In Israel, as in much of the West, there is a general assumption that diplomacy and military force constitute opposite approaches to foreign-policy problems. In reality, difficult situations usually require both. Eran Lerman explains how Israel, in its dealings with both Hamas and Iran, has succeeded at combining a measured application of military might with diplomatic efforts via third parties—Egypt and Russia, respectively.
In Syria and Gaza, Israel Shows That Diplomacy and Force Work Best in Tandem
When Jews, and Jewish Institutions, Give Cover to Anti-Semites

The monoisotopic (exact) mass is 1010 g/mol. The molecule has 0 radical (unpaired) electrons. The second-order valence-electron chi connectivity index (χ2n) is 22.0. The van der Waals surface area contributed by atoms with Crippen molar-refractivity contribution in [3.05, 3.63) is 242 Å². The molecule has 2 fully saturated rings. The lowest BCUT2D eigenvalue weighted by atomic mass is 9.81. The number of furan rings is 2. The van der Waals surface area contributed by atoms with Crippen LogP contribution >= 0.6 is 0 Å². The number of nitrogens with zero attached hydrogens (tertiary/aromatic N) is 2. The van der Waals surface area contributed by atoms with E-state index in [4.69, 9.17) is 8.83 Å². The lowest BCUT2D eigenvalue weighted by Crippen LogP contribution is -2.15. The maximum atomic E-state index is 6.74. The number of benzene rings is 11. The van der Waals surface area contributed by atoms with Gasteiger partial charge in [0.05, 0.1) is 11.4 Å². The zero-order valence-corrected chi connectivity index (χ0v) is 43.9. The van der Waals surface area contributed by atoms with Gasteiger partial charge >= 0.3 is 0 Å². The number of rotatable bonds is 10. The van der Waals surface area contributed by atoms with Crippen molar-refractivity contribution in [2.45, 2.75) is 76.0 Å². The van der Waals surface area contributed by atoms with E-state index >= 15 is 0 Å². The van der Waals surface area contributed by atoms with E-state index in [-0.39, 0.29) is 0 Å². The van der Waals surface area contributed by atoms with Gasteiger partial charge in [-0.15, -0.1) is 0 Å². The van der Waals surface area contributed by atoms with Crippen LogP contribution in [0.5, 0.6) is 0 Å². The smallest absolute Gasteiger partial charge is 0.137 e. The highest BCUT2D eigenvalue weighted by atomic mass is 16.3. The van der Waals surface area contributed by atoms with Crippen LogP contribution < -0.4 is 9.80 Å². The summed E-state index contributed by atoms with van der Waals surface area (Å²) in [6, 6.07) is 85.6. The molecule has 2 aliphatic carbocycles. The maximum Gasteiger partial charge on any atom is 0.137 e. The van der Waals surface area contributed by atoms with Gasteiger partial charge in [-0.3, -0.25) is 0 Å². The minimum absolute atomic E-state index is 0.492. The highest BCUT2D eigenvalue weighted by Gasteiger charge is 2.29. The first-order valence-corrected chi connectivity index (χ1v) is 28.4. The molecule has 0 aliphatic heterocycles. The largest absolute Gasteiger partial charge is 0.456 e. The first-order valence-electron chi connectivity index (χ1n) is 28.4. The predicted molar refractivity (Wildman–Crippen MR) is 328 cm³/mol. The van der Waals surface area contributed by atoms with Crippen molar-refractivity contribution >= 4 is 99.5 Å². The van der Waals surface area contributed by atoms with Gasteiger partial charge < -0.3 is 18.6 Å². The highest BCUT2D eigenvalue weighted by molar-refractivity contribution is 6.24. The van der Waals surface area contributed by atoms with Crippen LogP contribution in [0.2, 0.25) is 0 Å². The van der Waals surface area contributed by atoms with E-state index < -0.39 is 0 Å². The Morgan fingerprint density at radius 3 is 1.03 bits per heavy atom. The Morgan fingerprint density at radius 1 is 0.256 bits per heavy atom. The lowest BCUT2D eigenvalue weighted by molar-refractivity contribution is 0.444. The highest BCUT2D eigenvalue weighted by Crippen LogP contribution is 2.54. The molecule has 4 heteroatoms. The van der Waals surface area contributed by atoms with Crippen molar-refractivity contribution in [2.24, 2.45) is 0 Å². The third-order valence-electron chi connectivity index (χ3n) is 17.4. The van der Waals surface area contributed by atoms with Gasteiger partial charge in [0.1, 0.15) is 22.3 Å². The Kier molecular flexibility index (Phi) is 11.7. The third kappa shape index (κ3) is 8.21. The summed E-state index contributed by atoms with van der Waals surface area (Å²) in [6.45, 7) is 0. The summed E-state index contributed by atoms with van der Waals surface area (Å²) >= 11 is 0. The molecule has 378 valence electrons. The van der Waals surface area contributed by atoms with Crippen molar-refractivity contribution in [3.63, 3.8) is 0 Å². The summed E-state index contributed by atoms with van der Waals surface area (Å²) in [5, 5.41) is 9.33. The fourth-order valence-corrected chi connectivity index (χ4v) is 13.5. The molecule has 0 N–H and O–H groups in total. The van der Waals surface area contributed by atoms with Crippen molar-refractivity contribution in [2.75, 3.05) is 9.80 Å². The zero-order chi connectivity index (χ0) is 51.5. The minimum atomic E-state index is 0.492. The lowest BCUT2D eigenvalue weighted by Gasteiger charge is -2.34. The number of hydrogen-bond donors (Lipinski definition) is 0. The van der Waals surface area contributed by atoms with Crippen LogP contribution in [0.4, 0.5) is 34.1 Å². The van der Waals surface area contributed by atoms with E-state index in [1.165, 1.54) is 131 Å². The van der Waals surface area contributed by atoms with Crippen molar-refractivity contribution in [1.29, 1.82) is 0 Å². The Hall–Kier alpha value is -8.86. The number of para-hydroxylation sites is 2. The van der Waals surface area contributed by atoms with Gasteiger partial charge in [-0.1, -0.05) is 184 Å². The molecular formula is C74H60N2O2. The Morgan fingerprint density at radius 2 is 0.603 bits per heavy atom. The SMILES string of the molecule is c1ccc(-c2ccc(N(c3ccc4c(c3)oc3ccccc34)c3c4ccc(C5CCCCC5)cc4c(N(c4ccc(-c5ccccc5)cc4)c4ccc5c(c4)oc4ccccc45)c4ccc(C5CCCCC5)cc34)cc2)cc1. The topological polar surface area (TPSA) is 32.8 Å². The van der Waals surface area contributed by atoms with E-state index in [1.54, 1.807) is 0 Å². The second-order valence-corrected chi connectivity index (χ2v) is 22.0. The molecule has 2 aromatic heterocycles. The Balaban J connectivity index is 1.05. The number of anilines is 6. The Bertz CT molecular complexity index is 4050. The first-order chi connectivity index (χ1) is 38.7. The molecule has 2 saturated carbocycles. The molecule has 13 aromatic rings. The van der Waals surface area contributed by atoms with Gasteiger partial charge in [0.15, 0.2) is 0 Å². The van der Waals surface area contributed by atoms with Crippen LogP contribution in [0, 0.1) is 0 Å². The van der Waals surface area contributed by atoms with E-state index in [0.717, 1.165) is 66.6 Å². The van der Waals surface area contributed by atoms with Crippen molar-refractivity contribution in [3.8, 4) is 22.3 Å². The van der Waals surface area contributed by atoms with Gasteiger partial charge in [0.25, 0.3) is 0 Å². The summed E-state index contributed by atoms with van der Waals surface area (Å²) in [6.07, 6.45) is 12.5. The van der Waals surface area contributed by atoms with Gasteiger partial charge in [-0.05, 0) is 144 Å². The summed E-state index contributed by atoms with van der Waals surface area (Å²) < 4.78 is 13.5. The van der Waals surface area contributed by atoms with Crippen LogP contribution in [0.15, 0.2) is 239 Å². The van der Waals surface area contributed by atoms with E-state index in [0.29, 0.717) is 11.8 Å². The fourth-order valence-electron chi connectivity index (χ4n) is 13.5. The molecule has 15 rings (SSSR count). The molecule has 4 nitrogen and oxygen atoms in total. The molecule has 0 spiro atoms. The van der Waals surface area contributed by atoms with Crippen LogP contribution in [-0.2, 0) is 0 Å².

During the recent round of fighting between Israel and Hamas, a few left-wing members of Congress not only condemned the Jewish state, but repeated libelous claims about “attacks” on al-Aqsa mosque. Worse still, their rhetoric seemed to imply, in classic anti-Semitic fashion, that Israel is not just a particularly problematic country, but one somehow at the root of all the world’s other problems. Seth Mandel writes: